SISTERSVILLE, W.Va. (AP) — Several miles up a winding country road outside of Sistersville, a recently constructed warehouse sits on a knoll. Inside the cavernous building, Ed Howell checks readings on a gleaming stainless steel tank-like structure.
Plastic lines snake in from outdoors and move a colorless liquid through a complicated series of machines under Howell's close watch.
The maple syrup that eventually emerges from the high-tech equipment will probably find a homey final destination on a stack of pancakes or warm waffles.
He bottled 92 gallons of maple syrup from 525 taps this year for Sweetcreek Sugarworks, the company he owns with his wife, Connie. They named the company for an incident years ago that involved an open drain and sap flowing into a creek.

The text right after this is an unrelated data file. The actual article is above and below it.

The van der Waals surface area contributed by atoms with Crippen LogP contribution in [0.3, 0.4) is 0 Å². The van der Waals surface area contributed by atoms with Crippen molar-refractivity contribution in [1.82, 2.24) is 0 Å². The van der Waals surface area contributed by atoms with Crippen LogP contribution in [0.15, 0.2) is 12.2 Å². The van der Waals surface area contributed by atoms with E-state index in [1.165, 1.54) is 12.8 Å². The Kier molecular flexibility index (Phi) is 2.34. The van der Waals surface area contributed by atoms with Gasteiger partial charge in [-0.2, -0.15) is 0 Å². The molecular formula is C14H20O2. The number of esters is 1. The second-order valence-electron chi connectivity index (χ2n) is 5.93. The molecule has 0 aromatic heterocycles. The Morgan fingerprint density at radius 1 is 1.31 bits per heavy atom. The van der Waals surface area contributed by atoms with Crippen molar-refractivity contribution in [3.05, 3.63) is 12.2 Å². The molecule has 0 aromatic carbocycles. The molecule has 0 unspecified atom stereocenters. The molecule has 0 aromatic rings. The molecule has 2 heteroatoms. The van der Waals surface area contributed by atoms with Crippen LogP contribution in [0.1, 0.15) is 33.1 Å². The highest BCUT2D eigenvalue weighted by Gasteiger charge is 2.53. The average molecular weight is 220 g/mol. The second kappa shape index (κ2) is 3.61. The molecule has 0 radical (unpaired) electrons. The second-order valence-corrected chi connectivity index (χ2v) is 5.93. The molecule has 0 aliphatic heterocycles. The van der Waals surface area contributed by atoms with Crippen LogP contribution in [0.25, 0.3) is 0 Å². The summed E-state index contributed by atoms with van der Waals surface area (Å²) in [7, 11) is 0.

Maple syrup production has come a long way from the days when settlers collected buckets full of maple sap and boiled it down over an open fire. The sap still comes from trees, but today's producers use plastic tubes for collection and highly technical equipment such as reverse osmosis machines, evaporators, filters and canners to convert the sap into syrup.
Syrup producers usually get a gallon of syrup from 50 gallons of sap. It takes Howell more like 90 gallons to make one gallon of syrup, due in part to the many pine trees that shade his maples and inhibit photosynthesis, which is necessary for sugar production.
His 160 acres don't get as much snowfall as he'd like, either. Snow cover encourages the trees to run.
Maple syrup production in the hills of West Virginia is proving more challenging than it was in Chardon, Ohio, where he and Connie lived and produced maple syrup for 25 years. The Howells moved into the loft they built above the Tyler County workspace in 2010 largely because he wanted to return to the state in which he was raised.